Congress to Ban Medical Debt From Credit Reports?


There’s a movement afoot in Washington to curb one frustrating category of debt that can simply ruin a person’s credit report: medical debt.

But if the Senate acts on a recently passed House bill, such debt would not be allowed to be factored into your credit report. The bill seems like a big benefit for consumers (and a pain in the neck for health care providers) — but will it pass?

Formerly known as H.R. 3421, the legislation would prohibit credit reporting firms from including medical debt on a consumer’s credit scoring profile. It would “exclude from consumer credit reports medical debt that has been in collection and has been fully paid
or settled”.

In plain English, that means if you settled a medical claim then credit scoring agencies would have to abandon their long-standing practice of including the existence of such debt — even after settlement — on consumers’ credit reports. The bill would impact medical debts that were discharged more than 45 days before the credit report is issued.

According to a study from the Commonwealth Fund, 72 million Americans had some form of medical debt in 2007, while 28 million were contacted by collections agencies for unpaid bills.

Yet even when a consumer pays off a medical bill that’s delinquent, it still shows up on his or credit report as a "debt in collection." The delinquent medical bill may stay on a consumer’s credit report for several years, and can significantly damage a credit score. That not only results in a higher risk of being rejected for credit, a lower score can mean higher interest rates on this like new home, new cars, credit cards, and student loans.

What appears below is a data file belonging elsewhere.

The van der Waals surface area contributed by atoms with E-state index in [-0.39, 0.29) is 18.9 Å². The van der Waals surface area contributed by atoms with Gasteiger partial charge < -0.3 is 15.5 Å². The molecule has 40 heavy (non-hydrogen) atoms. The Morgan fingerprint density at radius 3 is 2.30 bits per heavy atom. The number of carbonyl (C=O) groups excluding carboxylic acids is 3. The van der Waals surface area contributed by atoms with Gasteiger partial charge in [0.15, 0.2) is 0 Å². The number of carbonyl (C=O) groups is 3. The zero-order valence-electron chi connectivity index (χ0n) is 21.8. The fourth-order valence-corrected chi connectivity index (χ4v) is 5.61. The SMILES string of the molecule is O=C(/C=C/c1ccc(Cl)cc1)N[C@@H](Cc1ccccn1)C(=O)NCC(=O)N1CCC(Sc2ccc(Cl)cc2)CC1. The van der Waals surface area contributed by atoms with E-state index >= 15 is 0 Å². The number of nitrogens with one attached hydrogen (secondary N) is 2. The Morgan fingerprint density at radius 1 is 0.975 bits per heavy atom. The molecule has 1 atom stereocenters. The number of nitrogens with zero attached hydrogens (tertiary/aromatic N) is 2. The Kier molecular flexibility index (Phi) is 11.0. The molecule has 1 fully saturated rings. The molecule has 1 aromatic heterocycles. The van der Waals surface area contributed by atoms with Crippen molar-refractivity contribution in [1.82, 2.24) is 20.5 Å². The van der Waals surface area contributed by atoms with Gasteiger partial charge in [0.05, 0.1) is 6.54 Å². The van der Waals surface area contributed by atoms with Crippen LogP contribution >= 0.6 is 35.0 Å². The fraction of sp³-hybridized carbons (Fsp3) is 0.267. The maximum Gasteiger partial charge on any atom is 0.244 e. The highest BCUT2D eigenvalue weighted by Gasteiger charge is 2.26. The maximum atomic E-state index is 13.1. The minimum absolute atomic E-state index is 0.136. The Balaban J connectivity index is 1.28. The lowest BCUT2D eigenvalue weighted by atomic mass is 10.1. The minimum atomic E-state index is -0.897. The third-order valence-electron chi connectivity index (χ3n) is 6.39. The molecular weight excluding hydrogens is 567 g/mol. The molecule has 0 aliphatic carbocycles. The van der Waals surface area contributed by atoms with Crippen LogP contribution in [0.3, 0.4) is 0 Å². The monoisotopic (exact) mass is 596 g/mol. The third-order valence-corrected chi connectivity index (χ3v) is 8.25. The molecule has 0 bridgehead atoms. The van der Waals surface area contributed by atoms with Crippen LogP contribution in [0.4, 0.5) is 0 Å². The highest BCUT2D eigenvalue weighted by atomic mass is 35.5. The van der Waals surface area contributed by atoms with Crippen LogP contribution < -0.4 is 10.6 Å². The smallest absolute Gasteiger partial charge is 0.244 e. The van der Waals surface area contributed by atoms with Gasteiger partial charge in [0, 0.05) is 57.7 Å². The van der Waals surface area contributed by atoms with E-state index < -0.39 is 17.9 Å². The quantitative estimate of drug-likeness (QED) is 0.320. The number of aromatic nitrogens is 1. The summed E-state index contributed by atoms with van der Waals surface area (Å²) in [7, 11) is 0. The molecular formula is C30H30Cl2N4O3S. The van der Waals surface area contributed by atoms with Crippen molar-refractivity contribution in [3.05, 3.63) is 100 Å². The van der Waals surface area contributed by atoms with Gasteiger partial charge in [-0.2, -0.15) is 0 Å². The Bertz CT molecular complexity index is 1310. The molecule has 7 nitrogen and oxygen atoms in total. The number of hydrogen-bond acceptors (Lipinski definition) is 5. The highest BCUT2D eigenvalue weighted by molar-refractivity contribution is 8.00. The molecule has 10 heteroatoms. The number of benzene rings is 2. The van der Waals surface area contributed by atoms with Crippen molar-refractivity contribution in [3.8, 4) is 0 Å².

Medical bills by their very nature tend to confuse consumers, many of whom may not even realize what they’re being charged when they walk out of a doctor’s office, medical clinic, or hospital.

“Medical debt has a third party biller, called an insurance company,” credit advocate Rodney Anderson, a Dallas-based mortgage banker and a big supporter of the legislation, told WalletPop. “That makes it very complicated and confusing for consumers. Most times we walk out of a hospital or doctor’s office, there’s no checkout line specifying your exact bill. We don’t know exactly what we owe, nor do we know what the insurer will pay.”

Anderson adds that since the U.S. medical billing system is “flawed and not accurate” more consumers wind up disputing medical bills, even as they wind up on their credit reports.

Financially vulnerable Americans could certainly use a break. According to the website, 43.4 million Americans now have credit scores under 600.

But that number could shift higher if, as expected, H.R.3421 becomes the law of the land.

The bill was sent to the Senate on September 29, where it sits for review on the Committee on Banking, Housing, and Urban Affairs. Reportedly, H.R. 3421 has widespread bipartisan support, and while there are no guarantees in Washington, it looks like a good bet for passage.

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